Neural networks and deep learning are truly awesome technologies.
If you're also interested in real time OCR like this, I did a write up  of the approach that worked well for my project. It only needed to recognize Scrabble fonts, but it could be extended to more fonts by using more training examples.
I took a few screen shots. Aligning the phone, focus, light, shadows on the small menu font was difficult. You must keep steady. Sadly, I ended up hitting the volume control on this best example. Tasty cockroaches! Ha! http://imgur.com/j9iRaY0
The new fad for using the 'deep' learning buzzword annoys me though. It seems so meaningless. What makes one kind of neural net 'deep' and are all the other ones suddenly 'shallow' ?
How come? If the valuation for Team is 25% more than a Solo founder is clearly better than a Team.
A team is 2+ founders. Which means your shares are divided by 2+. Solo is clearly winning here even if the total valuation is less.
e.g. on comparing companies that do better. You could have a data set of 150 companies whose exit performance (or current value) looks something like this (numbers in millions):
5000,1000,500,400,200,200,100,50,50,30,30,20,20,20,15,15,15,15,0,0,0,0,0,0,0 (repeated 6x to get 150 data points)
Now compare that against a data set that is those exact numbers divided in half:
2500,500,250,200,100,100,50,25,25,15,15,10,10,10,7.5,7.5,7.5,7.5,0,0,0,0,0,0,0 (repeated 6x to get 150 data points)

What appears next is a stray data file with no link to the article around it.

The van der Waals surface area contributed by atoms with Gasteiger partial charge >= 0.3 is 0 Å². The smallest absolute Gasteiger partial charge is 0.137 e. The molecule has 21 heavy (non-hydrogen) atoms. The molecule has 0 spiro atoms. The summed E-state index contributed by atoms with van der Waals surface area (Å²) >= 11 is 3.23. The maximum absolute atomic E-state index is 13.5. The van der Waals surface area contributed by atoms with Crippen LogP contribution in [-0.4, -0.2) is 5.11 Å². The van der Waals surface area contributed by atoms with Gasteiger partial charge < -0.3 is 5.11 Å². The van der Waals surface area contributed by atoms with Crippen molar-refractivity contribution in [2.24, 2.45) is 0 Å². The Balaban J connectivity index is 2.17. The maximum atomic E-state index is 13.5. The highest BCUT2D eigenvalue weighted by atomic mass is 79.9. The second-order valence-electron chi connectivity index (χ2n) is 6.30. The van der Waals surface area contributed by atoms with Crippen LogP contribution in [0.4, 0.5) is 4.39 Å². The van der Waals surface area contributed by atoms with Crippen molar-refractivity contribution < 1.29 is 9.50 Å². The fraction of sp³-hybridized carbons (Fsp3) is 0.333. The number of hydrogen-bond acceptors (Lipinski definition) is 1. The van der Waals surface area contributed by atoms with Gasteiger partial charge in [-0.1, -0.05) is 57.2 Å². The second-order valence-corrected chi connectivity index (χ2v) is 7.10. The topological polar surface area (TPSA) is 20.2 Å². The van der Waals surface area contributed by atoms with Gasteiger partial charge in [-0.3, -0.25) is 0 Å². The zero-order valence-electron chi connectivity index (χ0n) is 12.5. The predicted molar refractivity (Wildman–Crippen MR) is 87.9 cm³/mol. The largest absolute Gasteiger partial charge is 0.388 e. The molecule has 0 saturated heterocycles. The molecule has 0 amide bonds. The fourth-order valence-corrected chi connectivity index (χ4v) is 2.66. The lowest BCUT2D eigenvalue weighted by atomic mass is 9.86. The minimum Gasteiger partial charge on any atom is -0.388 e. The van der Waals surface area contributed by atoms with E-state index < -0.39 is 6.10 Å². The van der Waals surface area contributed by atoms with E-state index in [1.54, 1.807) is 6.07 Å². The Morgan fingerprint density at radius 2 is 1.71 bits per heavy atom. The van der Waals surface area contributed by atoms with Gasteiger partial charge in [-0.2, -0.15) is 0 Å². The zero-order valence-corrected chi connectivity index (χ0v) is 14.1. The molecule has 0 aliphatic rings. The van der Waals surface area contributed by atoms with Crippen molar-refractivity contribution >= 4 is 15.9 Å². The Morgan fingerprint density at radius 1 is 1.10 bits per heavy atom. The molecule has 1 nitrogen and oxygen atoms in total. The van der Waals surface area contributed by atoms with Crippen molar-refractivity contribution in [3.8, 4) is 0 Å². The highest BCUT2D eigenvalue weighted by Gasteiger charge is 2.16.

If you compare these data sets with a Two Sample T-Test you have to go down to 91% confidence to get a significant result (http://www.evanmiller.org/ab-testing/t-test.html#!307.2/986....)
That may not sound that bad, but now add a super-unicorn to each one of those data sets, a $20B exit. Now the differences aren't even significant at 80% confidence.
e.g. in Item 7 about technical co-founders: "consumer companies with at least one technical co-founder underperform completely non-technical teams by 31%"
Lets say that First Round has 150 consumer businesses and we're just going to look at a binary outcome of something like "valued over $50m". Now lets say that 100 of these consumer companies have technical co-founders and 50 are completely non-technical. Say 40% of the non-technical teams are "successful" by the $50m metric. That means that 30.5% of the technical teams are successful (if they are doing 31% worse by the numbers in the article since 40%/1.31 = 30.5%). That's not a significant result at 80% confidence (http://www.evanmiller.org/ab-testing/chi-squared.html#!31/10...)
I understand why they published the piece and think it will get a lot of reads, but really wish I could read a version with statistically relevant insights instead.
Ivy League School and working at a prestigious company? You don't get either of those by being a slacker.
Younger team, woman co-founder and more than one founder? You better believe there is going to be more pressure to prove yourself and not sell early or give up (vs. being a single founder or an older proven founder).
Standing out from the crowd at demo day or getting noticed out of all the noise of social media? That takes some dedication. I guarantee that the people who did get noticed that way didn't just send one email or one tweet. They were hustling their idea hard.
Great read though. I loved the point that startups don't have to come from SF or NYC to be successful!